Yazdegerd spent the next several years basically running for his life throughout Iran, trying to raise some kind of army. But very few of Yazdegerd’s governors in the east wanted to help him and risk getting on the wrong side of the oncoming Arab armies, and on the rare occasions when he could raise a force it would be quickly defeated. He wound up in the city of Merv, along the Central Asian Persian-Turkic frontier, in about 651. The governor (marzban) there, a guy named Mahuy or Mahuy Suri, wanted nothing to do with Yazdegerd, so he engaged a nearby Turkic tribe to kill him. Yazdegerd supposedly got wind of this plot and tried to flee, but was murdered by what may have been a simple thief (though it’s also possible that Mahuy put the guy up to it) at an oasis outside the city. Yazdegerd’s sons kept running east, eventually ending up in the Chinese court, still claiming to be the rightful rulers of the Persian Empire, but in reality the empire died with Yazdegerd, or at Qadisiyah.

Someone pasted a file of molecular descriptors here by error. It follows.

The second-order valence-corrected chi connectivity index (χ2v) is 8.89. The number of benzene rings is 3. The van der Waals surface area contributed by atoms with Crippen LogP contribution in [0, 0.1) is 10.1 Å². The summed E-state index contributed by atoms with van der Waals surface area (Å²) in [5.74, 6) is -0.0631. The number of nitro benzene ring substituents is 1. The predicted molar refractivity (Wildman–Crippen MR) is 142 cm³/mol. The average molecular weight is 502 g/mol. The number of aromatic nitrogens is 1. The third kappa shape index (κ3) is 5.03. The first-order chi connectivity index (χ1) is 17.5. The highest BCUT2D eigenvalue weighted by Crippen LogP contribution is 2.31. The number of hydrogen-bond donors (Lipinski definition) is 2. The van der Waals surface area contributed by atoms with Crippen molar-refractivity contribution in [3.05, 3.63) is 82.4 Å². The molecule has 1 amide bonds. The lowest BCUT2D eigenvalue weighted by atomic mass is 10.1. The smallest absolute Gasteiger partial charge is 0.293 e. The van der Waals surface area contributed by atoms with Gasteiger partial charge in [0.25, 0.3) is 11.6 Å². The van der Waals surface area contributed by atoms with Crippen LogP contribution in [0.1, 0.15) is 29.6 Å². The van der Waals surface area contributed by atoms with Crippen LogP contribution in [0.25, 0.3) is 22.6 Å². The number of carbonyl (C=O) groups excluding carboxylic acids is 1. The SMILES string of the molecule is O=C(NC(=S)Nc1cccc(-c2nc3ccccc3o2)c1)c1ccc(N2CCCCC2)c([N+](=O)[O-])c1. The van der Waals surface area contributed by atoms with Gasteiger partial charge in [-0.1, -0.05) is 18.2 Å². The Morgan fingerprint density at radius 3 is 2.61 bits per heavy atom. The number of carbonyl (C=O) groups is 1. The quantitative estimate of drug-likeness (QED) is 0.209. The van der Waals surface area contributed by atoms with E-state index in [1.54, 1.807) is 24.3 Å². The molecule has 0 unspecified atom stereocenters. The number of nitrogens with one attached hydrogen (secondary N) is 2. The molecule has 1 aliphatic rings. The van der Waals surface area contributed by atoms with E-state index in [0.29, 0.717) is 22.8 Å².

The final end of the Roman Empire, in 1453, was an astonishing event in the sense that there had been a “Roman Empire” of some kind or another in existence for nearly 1500 years, and nearly 2000 years if you go back to the founding of the Republic. The Sasanians weren’t around for nearly that long, but if you go back to the Median Empire of the late 8th century BCE, there was a “Persian Empire” of some kind or another in existence for nearly 1400 years before the Arabs snuffed it out. The conquest of Persia expanded the caliphate dramatically and eventually lent it many of its imperial high-court trappings. The Persian language, in a modified form, eventually became one of the great languages of Islamic civilization, and Persian culture came to define at least the eastern half of the caliphal domains. Oh, and the conquest of Persia also cost one Caliph his life–Umar was assassinated in 644 by a group Persians who were trying to strike a blow against their Arab conquerors.